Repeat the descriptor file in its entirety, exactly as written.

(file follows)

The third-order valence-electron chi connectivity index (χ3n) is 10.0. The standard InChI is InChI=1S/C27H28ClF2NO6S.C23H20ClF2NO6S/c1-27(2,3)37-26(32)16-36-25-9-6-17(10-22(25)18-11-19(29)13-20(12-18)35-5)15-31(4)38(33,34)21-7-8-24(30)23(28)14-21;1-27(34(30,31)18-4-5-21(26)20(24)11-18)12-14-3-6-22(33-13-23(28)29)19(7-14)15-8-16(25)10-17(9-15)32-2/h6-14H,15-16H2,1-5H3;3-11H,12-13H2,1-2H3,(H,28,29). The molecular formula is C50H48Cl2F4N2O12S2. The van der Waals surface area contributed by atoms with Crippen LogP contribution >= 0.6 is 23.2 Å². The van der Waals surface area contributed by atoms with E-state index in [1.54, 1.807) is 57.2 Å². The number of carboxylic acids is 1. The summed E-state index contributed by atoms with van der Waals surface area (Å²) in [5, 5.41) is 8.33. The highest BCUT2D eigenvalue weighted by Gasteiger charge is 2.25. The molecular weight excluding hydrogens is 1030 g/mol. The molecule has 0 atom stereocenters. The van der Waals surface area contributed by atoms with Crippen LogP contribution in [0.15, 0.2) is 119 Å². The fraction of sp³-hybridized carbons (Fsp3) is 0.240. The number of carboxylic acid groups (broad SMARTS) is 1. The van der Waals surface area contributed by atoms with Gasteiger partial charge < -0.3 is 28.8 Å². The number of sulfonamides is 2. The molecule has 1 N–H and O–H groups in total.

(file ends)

The third-order valence-electron chi connectivity index (χ3n) is 10.0. The standard InChI is InChI=1S/C27H28ClF2NO6S.C23H20ClF2NO6S/c1-27(2,3)37-26(32)16-36-25-9-6-17(10-22(25)18-11-19(29)13-20(12-18)35-5)15-31(4)38(33,34)21-7-8-24(30)23(28)14-21;1-27(34(30,31)18-4-5-21(26)20(24)11-18)12-14-3-6-22(33-13-23(28)29)19(7-14)15-8-16(25)10-17(9-15)32-2/h6-14H,15-16H2,1-5H3;3-11H,12-13H2,1-2H3,(H,28,29). The molecular formula is C50H48Cl2F4N2O12S2. The van der Waals surface area contributed by atoms with Crippen LogP contribution >= 0.6 is 23.2 Å². The van der Waals surface area contributed by atoms with E-state index in [1.54, 1.807) is 57.2 Å². The number of carboxylic acids is 1. The summed E-state index contributed by atoms with van der Waals surface area (Å²) in [5, 5.41) is 8.33. The highest BCUT2D eigenvalue weighted by Gasteiger charge is 2.25. The molecular weight excluding hydrogens is 1030 g/mol. The molecule has 0 atom stereocenters. The van der Waals surface area contributed by atoms with Crippen LogP contribution in [0.15, 0.2) is 119 Å². The fraction of sp³-hybridized carbons (Fsp3) is 0.240. The number of carboxylic acid groups (broad SMARTS) is 1. The van der Waals surface area contributed by atoms with Gasteiger partial charge < -0.3 is 28.8 Å². The number of sulfonamides is 2. The molecule has 1 N–H and O–H groups in total.